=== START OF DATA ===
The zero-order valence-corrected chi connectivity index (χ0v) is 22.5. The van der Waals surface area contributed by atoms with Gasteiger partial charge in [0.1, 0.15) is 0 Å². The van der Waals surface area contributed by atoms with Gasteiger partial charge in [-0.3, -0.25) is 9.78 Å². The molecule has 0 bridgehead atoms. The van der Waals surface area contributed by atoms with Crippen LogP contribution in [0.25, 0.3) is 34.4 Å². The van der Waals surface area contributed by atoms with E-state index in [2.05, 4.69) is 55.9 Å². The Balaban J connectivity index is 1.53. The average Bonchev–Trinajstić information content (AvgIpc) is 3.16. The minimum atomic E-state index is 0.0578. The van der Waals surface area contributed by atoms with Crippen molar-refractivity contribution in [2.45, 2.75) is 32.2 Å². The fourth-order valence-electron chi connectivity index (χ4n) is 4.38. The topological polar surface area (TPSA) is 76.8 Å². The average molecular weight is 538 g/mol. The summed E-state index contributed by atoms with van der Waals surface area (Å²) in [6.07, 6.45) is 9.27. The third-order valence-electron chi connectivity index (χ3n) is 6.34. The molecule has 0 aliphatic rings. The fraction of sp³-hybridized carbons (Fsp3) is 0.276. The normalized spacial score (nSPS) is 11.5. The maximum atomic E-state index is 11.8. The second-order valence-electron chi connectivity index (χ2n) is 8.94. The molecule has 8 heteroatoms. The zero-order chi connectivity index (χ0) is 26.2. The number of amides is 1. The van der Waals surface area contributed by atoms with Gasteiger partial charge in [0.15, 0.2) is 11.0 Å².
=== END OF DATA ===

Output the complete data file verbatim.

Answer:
The zero-order valence-corrected chi connectivity index (χ0v) is 22.5. The van der Waals surface area contributed by atoms with Gasteiger partial charge in [0.1, 0.15) is 0 Å². The van der Waals surface area contributed by atoms with Gasteiger partial charge in [-0.3, -0.25) is 9.78 Å². The molecule has 0 bridgehead atoms. The van der Waals surface area contributed by atoms with Crippen LogP contribution in [0.25, 0.3) is 34.4 Å². The van der Waals surface area contributed by atoms with E-state index in [2.05, 4.69) is 55.9 Å². The Balaban J connectivity index is 1.53. The average Bonchev–Trinajstić information content (AvgIpc) is 3.16. The minimum atomic E-state index is 0.0578. The van der Waals surface area contributed by atoms with Crippen molar-refractivity contribution in [2.45, 2.75) is 32.2 Å². The fourth-order valence-electron chi connectivity index (χ4n) is 4.38. The topological polar surface area (TPSA) is 76.8 Å². The average molecular weight is 538 g/mol. The summed E-state index contributed by atoms with van der Waals surface area (Å²) in [6.07, 6.45) is 9.27. The third-order valence-electron chi connectivity index (χ3n) is 6.34. The molecule has 0 aliphatic rings. The fraction of sp³-hybridized carbons (Fsp3) is 0.276. The normalized spacial score (nSPS) is 11.5. The maximum atomic E-state index is 11.8. The second-order valence-electron chi connectivity index (χ2n) is 8.94. The molecule has 8 heteroatoms. The zero-order chi connectivity index (χ0) is 26.2. The number of amides is 1. The van der Waals surface area contributed by atoms with Gasteiger partial charge in [0.15, 0.2) is 11.0 Å².